Credit cards and loans in retirement
Credit cards and loans can be an effective way of managing your cash flow, or paying for large purchases and spreading the cost. However, it's important to remember that you are often paying someone else interest to lend you this money, so you need to try and pay it off as quickly as you can.
Can I get a loan in later life?
It becomes harder as you reach later life to get credit for things like personal loans, but it's not impossible. Make sure that you understand all of your options and be sensible about your requirements – do you really need one? If the answer is yes, here are some tips to help point you in the right direction:
- Understand the types of loan available to you
A secured loan uses your property as security and an unsecured loan does not – so there's no risk to your home if you cannot pay an unsecured loan back. Ask yourself if you can afford to take risks like this as you get older.
- Talk to a reputable lender
Start exploring your options by speaking to a lender who you already have an established relationship with, like your bank. Unfortunately, there are some disreputable companies like loan sharks who prey on older people, so if an offer seems too good to be true, it probably is.
- Do your homework
It sounds obvious, but if you've done your research and you're confident in your decision, you're less likely to have regrets later on. If in doubt, ask for a second opinion and always be sure of what you're signing up to.
If you need a lot of money and you own your own home, you might like to consider equity release. As always, we recommend speaking to a professional adviser when considering your financial options for the future. You can find a list of impartial advisers in your local area on thepfs.org or unbiased.co.uk.
What about credit cards?
It can be more difficult to get a credit card when you have retired as you are likely to have a lower, fixed income. However it's not impossible. And, unlike mortgage companies that often impose age limits on new customers, credit card companies look at your income levels rather than your age. You might not always be able to get access to the best deals, but it's worth taking a look around and talking to you bank about what they could offer you.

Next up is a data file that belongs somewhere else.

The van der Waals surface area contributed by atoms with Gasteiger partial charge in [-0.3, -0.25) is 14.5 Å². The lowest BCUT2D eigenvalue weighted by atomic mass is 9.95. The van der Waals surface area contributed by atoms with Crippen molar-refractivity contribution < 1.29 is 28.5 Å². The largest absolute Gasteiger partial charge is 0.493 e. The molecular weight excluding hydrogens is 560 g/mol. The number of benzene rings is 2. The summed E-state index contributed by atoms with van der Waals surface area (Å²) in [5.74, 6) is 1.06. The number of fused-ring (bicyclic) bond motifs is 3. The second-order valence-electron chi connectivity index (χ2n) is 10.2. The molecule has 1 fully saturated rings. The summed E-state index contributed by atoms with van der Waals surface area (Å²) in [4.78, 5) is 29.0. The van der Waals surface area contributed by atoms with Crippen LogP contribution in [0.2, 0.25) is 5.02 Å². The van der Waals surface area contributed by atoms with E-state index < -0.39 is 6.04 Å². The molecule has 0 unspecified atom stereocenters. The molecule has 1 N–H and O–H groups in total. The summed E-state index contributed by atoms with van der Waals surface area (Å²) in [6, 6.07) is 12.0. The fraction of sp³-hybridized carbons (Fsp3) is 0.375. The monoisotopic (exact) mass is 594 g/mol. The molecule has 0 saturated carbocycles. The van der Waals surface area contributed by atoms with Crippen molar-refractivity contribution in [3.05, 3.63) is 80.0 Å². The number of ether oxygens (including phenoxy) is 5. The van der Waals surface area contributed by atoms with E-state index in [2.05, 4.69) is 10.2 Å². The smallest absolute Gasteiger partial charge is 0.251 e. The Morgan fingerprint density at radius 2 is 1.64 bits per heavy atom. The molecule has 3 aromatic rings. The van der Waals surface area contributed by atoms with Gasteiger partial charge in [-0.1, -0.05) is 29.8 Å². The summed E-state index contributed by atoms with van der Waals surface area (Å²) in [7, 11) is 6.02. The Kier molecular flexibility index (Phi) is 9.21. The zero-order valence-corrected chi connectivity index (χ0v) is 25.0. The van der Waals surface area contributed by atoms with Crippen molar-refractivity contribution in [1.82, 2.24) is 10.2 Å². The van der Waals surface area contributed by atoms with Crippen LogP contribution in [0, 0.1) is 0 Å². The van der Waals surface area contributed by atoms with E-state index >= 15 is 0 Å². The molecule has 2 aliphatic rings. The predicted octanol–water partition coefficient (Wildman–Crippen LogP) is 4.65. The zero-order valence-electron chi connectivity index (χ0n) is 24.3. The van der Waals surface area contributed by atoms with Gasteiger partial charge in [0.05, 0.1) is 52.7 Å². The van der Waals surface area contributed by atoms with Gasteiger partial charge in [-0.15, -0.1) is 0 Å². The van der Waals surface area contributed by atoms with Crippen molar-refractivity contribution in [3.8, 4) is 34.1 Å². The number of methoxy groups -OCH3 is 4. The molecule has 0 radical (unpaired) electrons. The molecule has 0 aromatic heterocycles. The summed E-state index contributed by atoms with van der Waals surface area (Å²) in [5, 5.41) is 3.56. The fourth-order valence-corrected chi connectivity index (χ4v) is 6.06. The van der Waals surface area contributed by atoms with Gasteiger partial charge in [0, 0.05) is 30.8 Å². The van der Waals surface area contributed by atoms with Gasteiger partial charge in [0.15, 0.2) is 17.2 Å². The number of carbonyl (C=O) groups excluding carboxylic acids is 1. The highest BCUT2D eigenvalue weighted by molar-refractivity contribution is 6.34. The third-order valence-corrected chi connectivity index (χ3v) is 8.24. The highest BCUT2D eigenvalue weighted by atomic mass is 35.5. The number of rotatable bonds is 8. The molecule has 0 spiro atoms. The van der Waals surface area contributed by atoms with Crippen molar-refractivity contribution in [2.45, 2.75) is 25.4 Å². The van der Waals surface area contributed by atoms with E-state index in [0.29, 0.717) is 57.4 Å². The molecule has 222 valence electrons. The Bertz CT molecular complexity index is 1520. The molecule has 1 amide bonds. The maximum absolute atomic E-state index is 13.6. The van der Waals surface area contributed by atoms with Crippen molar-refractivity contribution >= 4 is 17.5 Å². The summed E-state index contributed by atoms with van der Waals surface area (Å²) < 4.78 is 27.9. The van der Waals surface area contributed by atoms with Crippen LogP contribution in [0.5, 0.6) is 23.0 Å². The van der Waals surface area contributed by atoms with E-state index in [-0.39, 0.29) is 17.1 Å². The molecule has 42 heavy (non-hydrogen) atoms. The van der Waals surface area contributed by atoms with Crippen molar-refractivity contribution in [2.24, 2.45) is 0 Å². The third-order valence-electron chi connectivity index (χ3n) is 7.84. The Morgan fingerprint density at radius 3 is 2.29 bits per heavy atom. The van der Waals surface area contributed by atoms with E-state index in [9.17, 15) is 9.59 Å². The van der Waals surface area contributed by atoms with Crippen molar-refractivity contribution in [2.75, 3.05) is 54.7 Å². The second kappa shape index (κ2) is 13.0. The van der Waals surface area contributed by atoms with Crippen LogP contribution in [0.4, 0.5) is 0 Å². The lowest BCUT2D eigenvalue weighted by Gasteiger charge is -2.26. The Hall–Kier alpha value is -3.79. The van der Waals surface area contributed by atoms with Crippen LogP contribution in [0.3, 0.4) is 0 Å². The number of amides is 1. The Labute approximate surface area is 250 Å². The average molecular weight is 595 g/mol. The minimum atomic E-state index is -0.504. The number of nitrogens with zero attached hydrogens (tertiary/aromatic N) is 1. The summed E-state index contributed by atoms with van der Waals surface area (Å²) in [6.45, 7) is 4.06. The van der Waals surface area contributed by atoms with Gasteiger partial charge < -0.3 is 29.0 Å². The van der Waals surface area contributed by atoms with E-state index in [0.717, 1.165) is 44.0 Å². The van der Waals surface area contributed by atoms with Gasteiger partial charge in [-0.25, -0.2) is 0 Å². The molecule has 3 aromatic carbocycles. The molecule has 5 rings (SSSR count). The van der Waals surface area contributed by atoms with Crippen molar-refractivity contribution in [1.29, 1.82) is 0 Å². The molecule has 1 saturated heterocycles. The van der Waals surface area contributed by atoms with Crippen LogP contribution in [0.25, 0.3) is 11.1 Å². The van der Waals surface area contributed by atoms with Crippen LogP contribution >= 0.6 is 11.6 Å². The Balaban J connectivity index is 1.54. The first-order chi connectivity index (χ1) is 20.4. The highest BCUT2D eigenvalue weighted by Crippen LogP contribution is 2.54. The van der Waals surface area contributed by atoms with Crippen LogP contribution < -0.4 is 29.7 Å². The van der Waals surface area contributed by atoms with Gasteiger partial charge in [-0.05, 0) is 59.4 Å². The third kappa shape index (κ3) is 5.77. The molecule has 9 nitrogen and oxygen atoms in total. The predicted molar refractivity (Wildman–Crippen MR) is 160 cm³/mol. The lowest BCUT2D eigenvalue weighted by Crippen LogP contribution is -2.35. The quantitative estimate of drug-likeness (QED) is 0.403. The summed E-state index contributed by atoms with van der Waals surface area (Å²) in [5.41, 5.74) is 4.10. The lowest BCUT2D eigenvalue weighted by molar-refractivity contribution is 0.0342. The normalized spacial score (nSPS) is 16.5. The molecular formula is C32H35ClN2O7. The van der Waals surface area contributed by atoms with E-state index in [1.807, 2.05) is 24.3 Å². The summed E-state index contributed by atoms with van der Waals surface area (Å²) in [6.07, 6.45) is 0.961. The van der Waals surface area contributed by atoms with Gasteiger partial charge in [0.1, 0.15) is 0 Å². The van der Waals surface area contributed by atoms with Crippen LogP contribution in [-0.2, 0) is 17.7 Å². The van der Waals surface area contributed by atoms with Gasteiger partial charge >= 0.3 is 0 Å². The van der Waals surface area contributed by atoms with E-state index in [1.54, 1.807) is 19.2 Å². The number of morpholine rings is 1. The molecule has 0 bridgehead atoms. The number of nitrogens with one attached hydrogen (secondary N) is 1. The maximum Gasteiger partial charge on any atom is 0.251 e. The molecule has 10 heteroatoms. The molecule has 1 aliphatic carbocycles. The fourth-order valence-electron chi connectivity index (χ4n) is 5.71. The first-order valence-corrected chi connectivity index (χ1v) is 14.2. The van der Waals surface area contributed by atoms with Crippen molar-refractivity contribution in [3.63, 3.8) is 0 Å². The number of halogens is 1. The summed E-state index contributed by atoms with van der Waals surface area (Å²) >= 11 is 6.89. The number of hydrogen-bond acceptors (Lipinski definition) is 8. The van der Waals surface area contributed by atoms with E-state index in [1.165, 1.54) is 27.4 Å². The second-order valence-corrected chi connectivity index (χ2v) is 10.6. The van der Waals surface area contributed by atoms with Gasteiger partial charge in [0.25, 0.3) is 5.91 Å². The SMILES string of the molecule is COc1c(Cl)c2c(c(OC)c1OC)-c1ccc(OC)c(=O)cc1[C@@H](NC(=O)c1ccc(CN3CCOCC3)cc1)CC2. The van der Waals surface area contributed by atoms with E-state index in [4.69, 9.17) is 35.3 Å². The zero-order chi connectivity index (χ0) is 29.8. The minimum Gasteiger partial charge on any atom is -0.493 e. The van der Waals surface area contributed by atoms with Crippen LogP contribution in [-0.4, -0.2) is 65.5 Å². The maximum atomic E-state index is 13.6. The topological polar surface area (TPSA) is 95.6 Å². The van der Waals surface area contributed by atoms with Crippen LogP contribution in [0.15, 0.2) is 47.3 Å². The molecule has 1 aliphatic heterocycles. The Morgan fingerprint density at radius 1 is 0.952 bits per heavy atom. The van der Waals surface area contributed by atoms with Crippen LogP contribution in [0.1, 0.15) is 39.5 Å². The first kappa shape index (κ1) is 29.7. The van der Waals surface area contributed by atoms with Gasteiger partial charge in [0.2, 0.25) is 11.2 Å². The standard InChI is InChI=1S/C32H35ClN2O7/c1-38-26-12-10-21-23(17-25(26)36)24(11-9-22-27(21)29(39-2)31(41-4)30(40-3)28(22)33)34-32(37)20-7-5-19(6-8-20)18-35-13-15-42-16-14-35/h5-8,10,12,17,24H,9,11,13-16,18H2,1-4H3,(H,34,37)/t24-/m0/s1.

What if want to clear the debts on my credit card?
Look for 0% deals
Don't be afraid to move credit card providers regularly. This could save you a fortune over a long period of time, with many providers offering 0% deals on balance transfers.
Pay more than the monthly repayments
When you take out a credit card, you're usually given a set minimum monthly repayment figure. Don't be fooled into thinking this will help you to pay off your balance quickly. It's been worked out for a reason – to keep you paying the lender for longer – and can even result in a lower credit rating later on.
Set up a Direct Debit with your bank
If you have a new credit card, you need to ensure that payments will be collected from your bank automatically each month. You can pay off a set amount of your choosing (such as more than the minimum payment) or you can set it to take the full amount every month. That way, the debt can't creep up and surprise you with late fees or missed payments later on.
Look for other good deals
Some credit cards have other benefits such as Saga's no foreign currency fees. Other credit companies offer extra perks like lower ATM fees, cashback or travel reward points. But whatever the deal is, weigh up the value of what you're getting with its overall benefits. And remember, securing a lower interest rate is key to managing your credit card debt.
At the end of the day, a credit card can be a useful tool to help you live on a fixed budget, but only if you pay it off promptly – something that becomes harder to do once you stop working. Plus late payments can affect your credit score – to find out more about credit scoring why not take a look at this short film: